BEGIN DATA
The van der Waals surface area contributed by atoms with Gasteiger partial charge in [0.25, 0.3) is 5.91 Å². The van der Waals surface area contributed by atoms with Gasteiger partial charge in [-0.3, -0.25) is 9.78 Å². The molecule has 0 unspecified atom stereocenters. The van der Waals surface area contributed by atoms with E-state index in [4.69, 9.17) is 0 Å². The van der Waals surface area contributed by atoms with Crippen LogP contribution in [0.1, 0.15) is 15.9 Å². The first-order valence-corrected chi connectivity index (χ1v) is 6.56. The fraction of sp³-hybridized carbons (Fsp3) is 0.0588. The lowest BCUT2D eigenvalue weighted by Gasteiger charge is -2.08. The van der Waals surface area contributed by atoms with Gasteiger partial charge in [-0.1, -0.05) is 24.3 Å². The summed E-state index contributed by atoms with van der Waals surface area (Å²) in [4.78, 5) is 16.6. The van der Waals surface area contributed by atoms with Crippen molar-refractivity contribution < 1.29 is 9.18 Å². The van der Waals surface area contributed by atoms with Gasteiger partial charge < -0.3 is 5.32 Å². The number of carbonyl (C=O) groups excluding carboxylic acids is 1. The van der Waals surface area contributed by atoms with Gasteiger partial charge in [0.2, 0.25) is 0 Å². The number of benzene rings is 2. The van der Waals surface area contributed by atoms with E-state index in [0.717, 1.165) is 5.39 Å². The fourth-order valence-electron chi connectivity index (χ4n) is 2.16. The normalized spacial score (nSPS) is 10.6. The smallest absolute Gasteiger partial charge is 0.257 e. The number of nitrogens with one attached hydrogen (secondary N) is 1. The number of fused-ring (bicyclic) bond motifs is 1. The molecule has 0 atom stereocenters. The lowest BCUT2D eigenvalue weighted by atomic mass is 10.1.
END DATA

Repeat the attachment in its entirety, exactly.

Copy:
The van der Waals surface area contributed by atoms with Gasteiger partial charge in [0.25, 0.3) is 5.91 Å². The van der Waals surface area contributed by atoms with Gasteiger partial charge in [-0.3, -0.25) is 9.78 Å². The molecule has 0 unspecified atom stereocenters. The van der Waals surface area contributed by atoms with E-state index in [4.69, 9.17) is 0 Å². The van der Waals surface area contributed by atoms with Crippen LogP contribution in [0.1, 0.15) is 15.9 Å². The first-order valence-corrected chi connectivity index (χ1v) is 6.56. The fraction of sp³-hybridized carbons (Fsp3) is 0.0588. The lowest BCUT2D eigenvalue weighted by Gasteiger charge is -2.08. The van der Waals surface area contributed by atoms with Gasteiger partial charge in [-0.1, -0.05) is 24.3 Å². The summed E-state index contributed by atoms with van der Waals surface area (Å²) in [4.78, 5) is 16.6. The van der Waals surface area contributed by atoms with Crippen molar-refractivity contribution < 1.29 is 9.18 Å². The van der Waals surface area contributed by atoms with Gasteiger partial charge < -0.3 is 5.32 Å². The number of carbonyl (C=O) groups excluding carboxylic acids is 1. The van der Waals surface area contributed by atoms with Gasteiger partial charge in [0.2, 0.25) is 0 Å². The number of benzene rings is 2. The van der Waals surface area contributed by atoms with E-state index in [0.717, 1.165) is 5.39 Å². The fourth-order valence-electron chi connectivity index (χ4n) is 2.16. The normalized spacial score (nSPS) is 10.6. The smallest absolute Gasteiger partial charge is 0.257 e. The number of nitrogens with one attached hydrogen (secondary N) is 1. The number of fused-ring (bicyclic) bond motifs is 1. The molecule has 0 atom stereocenters. The lowest BCUT2D eigenvalue weighted by atomic mass is 10.1.